Vesper is a platformer in its truest sense. Platforms galore hover in mid-air, waiting for you to grab them. Half of the jumps you make will see you almost miss, before your stubby robot fingers snag the edge of your target and you haul yourself up. Force fields need to be deactivated to make progress, logs collected to reveal story beats, and there are respawning enemies who want to make your life miserable. There are plenty of platforming tropes embedded in the story of Seven, a droid abandoned on a mysterious planet, but Vesper tries its best to distract you from the familiar by way of stunning visuals and an opaque plot.
On the face of it Vesper might strike you as a robot Limbo. It isn’t. The challenge is there, but muted. Checkpoints are frequent. You’ll die numerous times and it won’t ever feel harrowing since the game does a great job of teaching you the mechanics, if not the goal or reasoning.
Initially, Seven is helpless. Enemies such as robot beasts and patrolling automaton sentries will off you in a single hit if they spot you. Jumping over them is one defense; hiding in convenient long grass until they pass you is another. Early doors, you’re just trying to stay alive and get to the next screen. When a location offers both left and right alternatives for progression, one of them will almost certainly be a dead end with a log to find. It’s almost comforting to know what to expect. The messages you receive may be text or holographic reenactments of previous events; neither of them will spell things out clearly, though the biblical allusions of the written logs are laid on thick at times.
Once you obtain the Drive Gun, the game steps up a beat. The weapon allows you to absorb light from various sources and then use that light as a bullet to activate doors and teleporters to progress. In a more interesting twist, it also allows you to take control of your enemies by transferring your consciousness to them. Once possessed, you can use them to activate terminals, attack other enemies, or blow themselves up. Most of the puzzles require manipulation of light from one place to another to allow you to proceed. As you journey further into the devastated ruins, Seven will acquire the ability to absorb multiple light bullets which are required to solve more complex puzzles. Even so, the game is incredibly forgiving about most of the puzzles you’ll encounter. Many of them can be completed in different ways — only the final few will pose any reasonable challenge.
Visually, Vesper is extraordinary. Cordens Interactive uses a combination of bright colours and swathes of black to craft a real otherworldliness to the planet Seven is exploring. It’s clear the team have a love of art; numerous screens pan out to reveal hulking wrecks of gigantic machines, radar towers and downed ships. In many respects, Vesper revels in its visuals far more than its gameplay which never bobs its metallic head above “average”. Screen after screen is devoid of life as you plod from one area to another, complete a simple navigational challenge, then continue. Sometimes you’ll get a flash of story that makes no sense, or a log that provides very little context. Occasionally some of the puzzles will make you think a little harder but rarely take more than a couple of minutes to crack — then it’s on to the next richly coloured area. There’s enough lens flare scattered through the game to make JJ Abrams blush.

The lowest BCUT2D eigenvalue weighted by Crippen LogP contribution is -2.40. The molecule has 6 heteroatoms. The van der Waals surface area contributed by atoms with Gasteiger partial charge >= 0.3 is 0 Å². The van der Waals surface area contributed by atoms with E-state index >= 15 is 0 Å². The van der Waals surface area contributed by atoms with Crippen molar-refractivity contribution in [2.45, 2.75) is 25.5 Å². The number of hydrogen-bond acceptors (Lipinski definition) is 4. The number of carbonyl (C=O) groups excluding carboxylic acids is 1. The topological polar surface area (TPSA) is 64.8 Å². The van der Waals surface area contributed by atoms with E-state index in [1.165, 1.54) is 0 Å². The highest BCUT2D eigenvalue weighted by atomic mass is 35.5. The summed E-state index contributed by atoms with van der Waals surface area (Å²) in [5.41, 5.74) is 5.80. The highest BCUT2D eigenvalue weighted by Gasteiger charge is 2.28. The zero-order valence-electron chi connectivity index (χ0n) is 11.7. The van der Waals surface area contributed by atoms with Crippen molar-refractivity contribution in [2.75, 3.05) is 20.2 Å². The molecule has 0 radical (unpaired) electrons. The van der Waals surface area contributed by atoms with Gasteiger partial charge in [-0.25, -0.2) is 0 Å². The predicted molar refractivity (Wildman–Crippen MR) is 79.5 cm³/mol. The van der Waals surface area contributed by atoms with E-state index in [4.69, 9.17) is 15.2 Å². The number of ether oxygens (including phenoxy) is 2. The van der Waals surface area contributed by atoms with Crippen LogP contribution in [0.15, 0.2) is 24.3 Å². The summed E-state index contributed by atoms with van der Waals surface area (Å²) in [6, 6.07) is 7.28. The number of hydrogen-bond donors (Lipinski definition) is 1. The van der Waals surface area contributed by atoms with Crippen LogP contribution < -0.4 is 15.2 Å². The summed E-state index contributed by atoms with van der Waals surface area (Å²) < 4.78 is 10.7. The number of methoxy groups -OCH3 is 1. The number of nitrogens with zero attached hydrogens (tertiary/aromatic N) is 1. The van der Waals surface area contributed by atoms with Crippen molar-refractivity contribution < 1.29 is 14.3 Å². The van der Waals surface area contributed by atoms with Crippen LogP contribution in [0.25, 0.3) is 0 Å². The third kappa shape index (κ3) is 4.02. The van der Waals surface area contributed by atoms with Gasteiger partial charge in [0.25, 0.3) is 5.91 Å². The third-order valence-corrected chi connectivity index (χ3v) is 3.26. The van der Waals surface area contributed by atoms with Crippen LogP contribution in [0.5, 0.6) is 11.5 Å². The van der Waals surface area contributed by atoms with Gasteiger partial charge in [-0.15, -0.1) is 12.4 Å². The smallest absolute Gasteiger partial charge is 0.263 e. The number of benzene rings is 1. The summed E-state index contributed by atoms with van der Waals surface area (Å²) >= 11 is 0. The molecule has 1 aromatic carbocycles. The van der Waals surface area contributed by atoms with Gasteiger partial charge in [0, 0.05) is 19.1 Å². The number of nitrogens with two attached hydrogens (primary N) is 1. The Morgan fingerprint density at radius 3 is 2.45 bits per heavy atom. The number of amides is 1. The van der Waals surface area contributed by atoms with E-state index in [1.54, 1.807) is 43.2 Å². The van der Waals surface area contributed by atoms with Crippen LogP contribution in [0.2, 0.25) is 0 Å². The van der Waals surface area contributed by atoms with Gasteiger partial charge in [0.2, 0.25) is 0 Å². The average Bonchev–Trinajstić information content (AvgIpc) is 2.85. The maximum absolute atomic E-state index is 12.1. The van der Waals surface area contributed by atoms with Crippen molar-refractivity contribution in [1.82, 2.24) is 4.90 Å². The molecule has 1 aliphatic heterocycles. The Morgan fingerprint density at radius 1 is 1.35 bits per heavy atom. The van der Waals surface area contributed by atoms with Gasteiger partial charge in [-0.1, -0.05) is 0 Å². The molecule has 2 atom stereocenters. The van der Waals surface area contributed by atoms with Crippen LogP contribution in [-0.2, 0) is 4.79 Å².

When zero light makes an appearance — pervasive blocky tendrils that chase you and kill on contact — the adrenaline levels spike a little. Working out how to avoid these and hive them off from your path prove to be the more exciting aspects of Vesper. Even so, seasoned gamers will blast through without too much difficulty.
A mild spoiler here (though most players will likely thank me for it): the most frustrating part of the game is at the end where an optional locked door — most likely the key to making some sense of a bewilderingly obtuse story — remains barred unless you have decided to note down the symbols that flash up along your entire journey, along with their frequency. Is it worth going back and repeating the game to get access? I’ll let you decide. For me: no. Maybe this was the missing link I needed to decipher the confusing narrative, but the thought of spending another seven hours churning through empty (if pretty) levels was too much to bear. When the credits rolled, I was left with a feeling of “huh?”. While it doesn’t do anything bad mechanically, Vesper plays its cards too close to its chest, and even the beautiful surroundings couldn’t shake the feeling that I’d been cheated.
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